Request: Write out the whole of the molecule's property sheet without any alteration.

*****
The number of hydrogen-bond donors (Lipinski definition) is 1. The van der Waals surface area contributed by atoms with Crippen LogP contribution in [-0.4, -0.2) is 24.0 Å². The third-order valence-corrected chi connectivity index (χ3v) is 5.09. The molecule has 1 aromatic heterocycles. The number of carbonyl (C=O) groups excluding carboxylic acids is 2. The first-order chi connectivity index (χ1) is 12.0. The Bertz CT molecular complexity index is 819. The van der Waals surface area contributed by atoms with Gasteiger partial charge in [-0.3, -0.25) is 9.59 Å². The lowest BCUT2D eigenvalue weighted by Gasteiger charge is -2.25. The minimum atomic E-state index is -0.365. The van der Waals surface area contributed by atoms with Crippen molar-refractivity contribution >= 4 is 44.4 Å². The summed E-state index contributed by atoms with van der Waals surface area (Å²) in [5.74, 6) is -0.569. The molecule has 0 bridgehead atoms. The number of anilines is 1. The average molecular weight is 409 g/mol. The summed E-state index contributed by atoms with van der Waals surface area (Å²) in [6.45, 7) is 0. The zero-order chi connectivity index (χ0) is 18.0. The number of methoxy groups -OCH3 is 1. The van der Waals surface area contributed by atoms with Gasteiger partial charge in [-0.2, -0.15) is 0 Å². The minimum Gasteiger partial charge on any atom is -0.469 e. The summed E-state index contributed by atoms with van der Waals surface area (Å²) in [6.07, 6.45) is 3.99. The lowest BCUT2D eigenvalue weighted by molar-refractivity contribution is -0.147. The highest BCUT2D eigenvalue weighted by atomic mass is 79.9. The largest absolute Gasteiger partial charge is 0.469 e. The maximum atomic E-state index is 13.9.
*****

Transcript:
The number of hydrogen-bond donors (Lipinski definition) is 1. The van der Waals surface area contributed by atoms with Crippen LogP contribution in [-0.4, -0.2) is 24.0 Å². The third-order valence-corrected chi connectivity index (χ3v) is 5.09. The molecule has 1 aromatic heterocycles. The number of carbonyl (C=O) groups excluding carboxylic acids is 2. The first-order chi connectivity index (χ1) is 12.0. The Bertz CT molecular complexity index is 819. The van der Waals surface area contributed by atoms with Gasteiger partial charge in [-0.3, -0.25) is 9.59 Å². The lowest BCUT2D eigenvalue weighted by Gasteiger charge is -2.25. The minimum atomic E-state index is -0.365. The van der Waals surface area contributed by atoms with Crippen molar-refractivity contribution >= 4 is 44.4 Å². The summed E-state index contributed by atoms with van der Waals surface area (Å²) in [5.74, 6) is -0.569. The molecule has 0 bridgehead atoms. The number of anilines is 1. The average molecular weight is 409 g/mol. The summed E-state index contributed by atoms with van der Waals surface area (Å²) in [6.45, 7) is 0. The zero-order chi connectivity index (χ0) is 18.0. The number of methoxy groups -OCH3 is 1. The van der Waals surface area contributed by atoms with Gasteiger partial charge in [-0.2, -0.15) is 0 Å². The minimum Gasteiger partial charge on any atom is -0.469 e. The summed E-state index contributed by atoms with van der Waals surface area (Å²) in [6.07, 6.45) is 3.99. The lowest BCUT2D eigenvalue weighted by molar-refractivity contribution is -0.147. The highest BCUT2D eigenvalue weighted by atomic mass is 79.9. The largest absolute Gasteiger partial charge is 0.469 e. The maximum atomic E-state index is 13.9.